As we can see from the annuity formulas we derived, there are four variables involved here: the present value (or equivalently, the future value), the constant annuity amount A, the number of periods n, and the discount rate r. Given any three of these we can calculate the fourth. For example, assume that I have $100,000 today (the present value) and that I invest earning 10% interest per year (the discount rate). I can calculate the maximum amount I can withdraw every year (the annuity amount) if I want to be able to make 10 withdrawals (the number of periods) starting today.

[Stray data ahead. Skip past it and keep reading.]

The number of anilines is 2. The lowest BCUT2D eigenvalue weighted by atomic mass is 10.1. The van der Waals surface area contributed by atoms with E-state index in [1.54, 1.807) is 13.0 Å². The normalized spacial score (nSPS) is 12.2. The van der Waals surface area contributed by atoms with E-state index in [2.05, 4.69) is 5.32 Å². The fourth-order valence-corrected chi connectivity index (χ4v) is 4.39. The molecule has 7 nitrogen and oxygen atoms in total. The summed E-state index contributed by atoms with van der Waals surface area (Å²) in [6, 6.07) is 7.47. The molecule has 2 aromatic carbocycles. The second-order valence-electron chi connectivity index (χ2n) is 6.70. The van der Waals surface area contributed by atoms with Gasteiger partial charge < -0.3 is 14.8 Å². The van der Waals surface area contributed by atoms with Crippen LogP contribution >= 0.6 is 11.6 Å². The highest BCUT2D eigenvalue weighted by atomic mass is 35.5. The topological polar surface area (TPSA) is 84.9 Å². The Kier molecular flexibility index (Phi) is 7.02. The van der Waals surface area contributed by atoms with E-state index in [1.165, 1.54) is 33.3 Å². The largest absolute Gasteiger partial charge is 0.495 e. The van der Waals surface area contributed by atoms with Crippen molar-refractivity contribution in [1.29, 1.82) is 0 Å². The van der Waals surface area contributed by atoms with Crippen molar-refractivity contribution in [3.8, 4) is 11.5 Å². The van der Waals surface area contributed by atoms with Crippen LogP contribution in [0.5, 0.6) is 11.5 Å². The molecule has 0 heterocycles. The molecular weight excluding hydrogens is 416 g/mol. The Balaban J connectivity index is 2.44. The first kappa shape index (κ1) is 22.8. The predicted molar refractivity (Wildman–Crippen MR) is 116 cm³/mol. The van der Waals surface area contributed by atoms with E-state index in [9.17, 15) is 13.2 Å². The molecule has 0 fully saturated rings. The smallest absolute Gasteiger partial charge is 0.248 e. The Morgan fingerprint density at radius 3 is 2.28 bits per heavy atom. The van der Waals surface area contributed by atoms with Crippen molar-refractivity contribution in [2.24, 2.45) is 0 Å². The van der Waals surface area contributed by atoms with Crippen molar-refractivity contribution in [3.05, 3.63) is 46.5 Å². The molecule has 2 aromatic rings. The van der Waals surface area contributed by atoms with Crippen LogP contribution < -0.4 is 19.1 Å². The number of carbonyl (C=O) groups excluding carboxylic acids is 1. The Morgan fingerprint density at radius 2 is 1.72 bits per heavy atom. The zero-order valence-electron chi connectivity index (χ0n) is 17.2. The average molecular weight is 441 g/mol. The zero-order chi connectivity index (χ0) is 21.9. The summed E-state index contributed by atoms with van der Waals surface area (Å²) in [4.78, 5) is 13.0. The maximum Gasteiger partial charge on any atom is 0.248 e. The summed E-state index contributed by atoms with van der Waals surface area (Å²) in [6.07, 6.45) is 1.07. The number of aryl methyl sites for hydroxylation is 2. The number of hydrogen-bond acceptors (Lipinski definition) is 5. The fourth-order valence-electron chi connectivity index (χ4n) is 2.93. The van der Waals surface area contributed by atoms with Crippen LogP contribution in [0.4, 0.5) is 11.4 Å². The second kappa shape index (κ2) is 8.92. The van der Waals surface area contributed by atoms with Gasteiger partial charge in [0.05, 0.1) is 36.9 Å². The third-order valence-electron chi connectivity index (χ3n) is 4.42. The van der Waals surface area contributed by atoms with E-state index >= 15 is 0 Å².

We can rearrange the present value formulas to calculate the annuity amount or the number of periods when the other variables are given. If the discount rate is the unknown, however, we have to calculate the answer by trial and error (iteration). In any case, you will almost always use Excel's built-in functions to do this type of calculations. You only need to recognize that these four variables are tied to one another and once three of them are specified, the other can be calculated.
As we saw, the present value and the future value are not independent of each other, that is, in any problem specifying one automatically specifies the other. We cannot specify both.
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